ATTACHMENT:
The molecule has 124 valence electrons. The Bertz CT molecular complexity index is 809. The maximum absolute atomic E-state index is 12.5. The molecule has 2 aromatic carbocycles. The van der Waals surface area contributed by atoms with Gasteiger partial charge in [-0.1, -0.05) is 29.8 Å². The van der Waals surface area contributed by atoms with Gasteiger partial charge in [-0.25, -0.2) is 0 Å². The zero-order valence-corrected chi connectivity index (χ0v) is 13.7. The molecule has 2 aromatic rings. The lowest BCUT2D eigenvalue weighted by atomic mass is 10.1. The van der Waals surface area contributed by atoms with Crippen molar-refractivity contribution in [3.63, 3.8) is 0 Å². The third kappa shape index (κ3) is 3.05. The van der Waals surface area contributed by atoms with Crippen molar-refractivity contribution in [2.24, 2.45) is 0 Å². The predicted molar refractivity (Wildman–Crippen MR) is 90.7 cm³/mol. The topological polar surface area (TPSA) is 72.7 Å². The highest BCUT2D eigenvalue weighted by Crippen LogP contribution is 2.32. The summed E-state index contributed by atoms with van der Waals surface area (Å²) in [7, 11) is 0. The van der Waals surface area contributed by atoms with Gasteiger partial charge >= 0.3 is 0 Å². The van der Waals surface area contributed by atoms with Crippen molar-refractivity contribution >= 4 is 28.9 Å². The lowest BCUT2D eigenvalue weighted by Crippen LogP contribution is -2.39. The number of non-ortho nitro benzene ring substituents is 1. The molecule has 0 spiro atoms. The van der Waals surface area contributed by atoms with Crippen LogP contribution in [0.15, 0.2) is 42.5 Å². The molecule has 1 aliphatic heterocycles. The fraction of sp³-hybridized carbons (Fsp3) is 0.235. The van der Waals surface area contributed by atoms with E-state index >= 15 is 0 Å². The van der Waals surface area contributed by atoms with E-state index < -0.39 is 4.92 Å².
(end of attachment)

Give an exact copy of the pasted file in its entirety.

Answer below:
The molecule has 124 valence electrons. The Bertz CT molecular complexity index is 809. The maximum absolute atomic E-state index is 12.5. The molecule has 2 aromatic carbocycles. The van der Waals surface area contributed by atoms with Gasteiger partial charge in [-0.1, -0.05) is 29.8 Å². The van der Waals surface area contributed by atoms with Gasteiger partial charge in [-0.25, -0.2) is 0 Å². The zero-order valence-corrected chi connectivity index (χ0v) is 13.7. The molecule has 2 aromatic rings. The lowest BCUT2D eigenvalue weighted by atomic mass is 10.1. The van der Waals surface area contributed by atoms with Crippen molar-refractivity contribution in [3.63, 3.8) is 0 Å². The third kappa shape index (κ3) is 3.05. The van der Waals surface area contributed by atoms with Crippen molar-refractivity contribution in [2.24, 2.45) is 0 Å². The predicted molar refractivity (Wildman–Crippen MR) is 90.7 cm³/mol. The topological polar surface area (TPSA) is 72.7 Å². The highest BCUT2D eigenvalue weighted by Crippen LogP contribution is 2.32. The summed E-state index contributed by atoms with van der Waals surface area (Å²) in [7, 11) is 0. The van der Waals surface area contributed by atoms with Gasteiger partial charge >= 0.3 is 0 Å². The van der Waals surface area contributed by atoms with Crippen molar-refractivity contribution >= 4 is 28.9 Å². The lowest BCUT2D eigenvalue weighted by Crippen LogP contribution is -2.39. The number of non-ortho nitro benzene ring substituents is 1. The molecule has 0 spiro atoms. The van der Waals surface area contributed by atoms with Crippen LogP contribution in [0.15, 0.2) is 42.5 Å². The molecule has 1 aliphatic heterocycles. The fraction of sp³-hybridized carbons (Fsp3) is 0.235. The van der Waals surface area contributed by atoms with E-state index >= 15 is 0 Å². The van der Waals surface area contributed by atoms with E-state index < -0.39 is 4.92 Å².